Vessel imagers focus on plaque characterization

August 1, 2007

Plaque rupture is the main cause of acute coronary syndromes, which are associated with high mortality and morbidity. The prevalence of plaque rupture in acute coronary syndrome is more than 70%.1 Rupture-prone plaques are characterized by a large core of extracellular lipid with a thin fibrous cap (Figure 1). Inflammation, particularly in the plaque shoulder, causes the fibrous cap to thin and results in disruption of the atherosclerotic plaque.

 

Plaque rupture is the main cause of acute coronary syndromes, which are associated with high mortality and morbidity. The prevalence of plaque rupture in acute coronary syndrome is more than 70%.1 Rupture-prone plaques are characterized by a large core of extracellular lipid with a thin fibrous cap (Figure 1). Inflammation, particularly in the plaque shoulder, causes the fibrous cap to thin and results in disruption of the atherosclerotic plaque. When the fibrous cap ruptures, thrombogenic substances are exposed to the blood. The developing thrombus, which consists of platelet aggregates, leukocytes, fibrin, and red blood cells, obstructs the vessel, causing myocardial infarction or stroke.

Plaque rupture is seen as a morphologic lumen abnormality on many different imaging modalities. Intravascular ultrasound,2 angioscopy,3 and optical coherence tomography (OCT)4 are all popular tools for detecting plaque rupture. Early detection of vulnerable plaque, including rupture-prone plaque, is necessary to identify vulnerable patients. Both IVUS and angioscopy have detected multiple plaque rupture in patients with acute coronary syndrome.2,3 The development of virtual histology IVUS and integrated backscatter IVUS has improved plaque characterization significantly,5,6 as has the advent of techniques such as thermography, palpography, and elastography.

Multislice CT and MRI have been shown to visualize the coronary vasculature with high accuracy compared with invasive angiography.7,8 MSCT is also able to perform plaque characterization.7,9,10 The spatial resolution of MSCT was previously poor compared with other invasive plaque imaging devices, but the latest generation of equipment, including dual-source CT, has changed this. The spatial resolution of DSCT can reach 0.3 to 0.4 mm.11

Both noninvasive and invasive modalities can consequently be used to detect plaque rupture and to monitor the healing process of ruptured plaques.

INVASIVE VIEW OF RUPTURE

Coronary angiography, which is essentially luminography, can give only limited information on vessel wall pathology. A retrospective analysis of angiography showed that two-thirds of patients with acute myocardial infarction had a previous stenosis ( < 50% occlusion) at the site of the culprit lesion before plaque rupture.12 When the plaque is ruptured without occlusion, coronary angiography depicts the culprit lesion as ulceration. Angiography cannot identify these sites as vulnerable, however, or monitor the healing process.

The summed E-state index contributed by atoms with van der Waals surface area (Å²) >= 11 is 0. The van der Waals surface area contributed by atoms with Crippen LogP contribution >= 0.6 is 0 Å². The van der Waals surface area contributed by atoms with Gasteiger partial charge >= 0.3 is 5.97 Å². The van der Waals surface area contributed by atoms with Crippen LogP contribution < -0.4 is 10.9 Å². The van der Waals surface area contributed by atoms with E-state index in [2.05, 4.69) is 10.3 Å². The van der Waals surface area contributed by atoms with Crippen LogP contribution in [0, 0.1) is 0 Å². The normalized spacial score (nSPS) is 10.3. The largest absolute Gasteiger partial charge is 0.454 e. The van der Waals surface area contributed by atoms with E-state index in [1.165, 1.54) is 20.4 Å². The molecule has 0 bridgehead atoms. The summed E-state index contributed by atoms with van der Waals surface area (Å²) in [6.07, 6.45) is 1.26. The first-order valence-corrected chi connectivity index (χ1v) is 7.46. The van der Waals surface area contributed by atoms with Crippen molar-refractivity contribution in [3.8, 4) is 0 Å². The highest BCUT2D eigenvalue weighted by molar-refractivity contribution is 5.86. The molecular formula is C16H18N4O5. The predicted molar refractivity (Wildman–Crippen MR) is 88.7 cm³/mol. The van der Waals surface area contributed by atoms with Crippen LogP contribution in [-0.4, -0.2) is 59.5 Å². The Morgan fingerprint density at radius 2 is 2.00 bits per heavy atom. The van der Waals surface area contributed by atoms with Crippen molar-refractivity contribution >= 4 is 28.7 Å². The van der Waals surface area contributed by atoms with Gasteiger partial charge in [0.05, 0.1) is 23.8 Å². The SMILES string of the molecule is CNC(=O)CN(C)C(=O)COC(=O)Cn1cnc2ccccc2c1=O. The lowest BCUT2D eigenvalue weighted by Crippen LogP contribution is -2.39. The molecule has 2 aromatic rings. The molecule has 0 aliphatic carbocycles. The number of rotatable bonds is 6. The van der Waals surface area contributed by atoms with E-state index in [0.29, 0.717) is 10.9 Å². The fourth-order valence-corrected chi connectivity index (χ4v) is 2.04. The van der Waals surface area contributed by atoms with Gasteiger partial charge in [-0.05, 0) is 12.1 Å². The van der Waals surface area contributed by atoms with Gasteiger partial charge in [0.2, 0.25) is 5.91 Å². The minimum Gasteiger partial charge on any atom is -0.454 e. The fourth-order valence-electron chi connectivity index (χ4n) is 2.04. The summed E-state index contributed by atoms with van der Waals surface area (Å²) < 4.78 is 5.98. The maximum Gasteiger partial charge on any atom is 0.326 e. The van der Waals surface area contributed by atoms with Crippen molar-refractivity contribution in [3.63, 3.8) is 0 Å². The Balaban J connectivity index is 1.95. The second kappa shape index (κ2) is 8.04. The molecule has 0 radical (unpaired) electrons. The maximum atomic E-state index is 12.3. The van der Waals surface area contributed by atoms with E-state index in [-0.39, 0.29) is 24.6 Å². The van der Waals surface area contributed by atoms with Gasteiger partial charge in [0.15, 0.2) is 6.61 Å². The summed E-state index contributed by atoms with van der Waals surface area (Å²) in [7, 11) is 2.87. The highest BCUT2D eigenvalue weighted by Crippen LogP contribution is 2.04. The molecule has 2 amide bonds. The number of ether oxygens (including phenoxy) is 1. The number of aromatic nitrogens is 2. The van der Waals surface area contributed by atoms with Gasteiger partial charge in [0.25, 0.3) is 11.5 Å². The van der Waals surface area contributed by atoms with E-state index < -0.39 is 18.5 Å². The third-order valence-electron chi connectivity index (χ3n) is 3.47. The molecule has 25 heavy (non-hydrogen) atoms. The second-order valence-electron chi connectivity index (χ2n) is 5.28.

Gray-scale IVUS can detect major features of ruptured plaque, such as ulceration, cavity, intimal flap, thrombus, and aneurysm (Figure 2).13 It can also partially detect the fibrous cap.13 Plaques identified on IVUS as having a larger echolucent area or thinner fibrous plaque appear to be prone to rupture.14

Spectral analysis of the radiofrequency component of backscatter IVUS, or virtual histology IVUS, has been developed for real-time in vivo plaque classification.5 This technique classifies fibrofatty plaque, fibrous plaque, necrotic core, and dense core from histologic data (Figure 3A). Which component contributes most to the plaque's vulnerability remains controversial. Thin-cap fibroatheroma lesions are the most prevalent substrate of plaque rupture. Research has shown that the percentage volume of atheroma and the mean percentage of necrotic core in stable patients and in patients with acute coronary syndrome are no different.15

Integrated backscatter IVUS is another new technique based on RF data analysis that is able to evaluate a lipid core accurately and quantitatively (Figure 3C).5,6 Integrated backscatter values for plaque components have been described as follows:16

  • thrombus: > -88 and -80

  • intimal hyperplasia or lipid core: > -73 and lesser than or equal to -63

  • fibrous tissue: > -63 and lesser than or equal to -55

  • mixed lesions: > -55 and lesser than or equal to -30

  • calcification: > -30 and lesser than or equal to -23

When using either virtual histology or integrated backscatter IVUS, the lumen border should be assessed on gray-scale images (3B and 3D).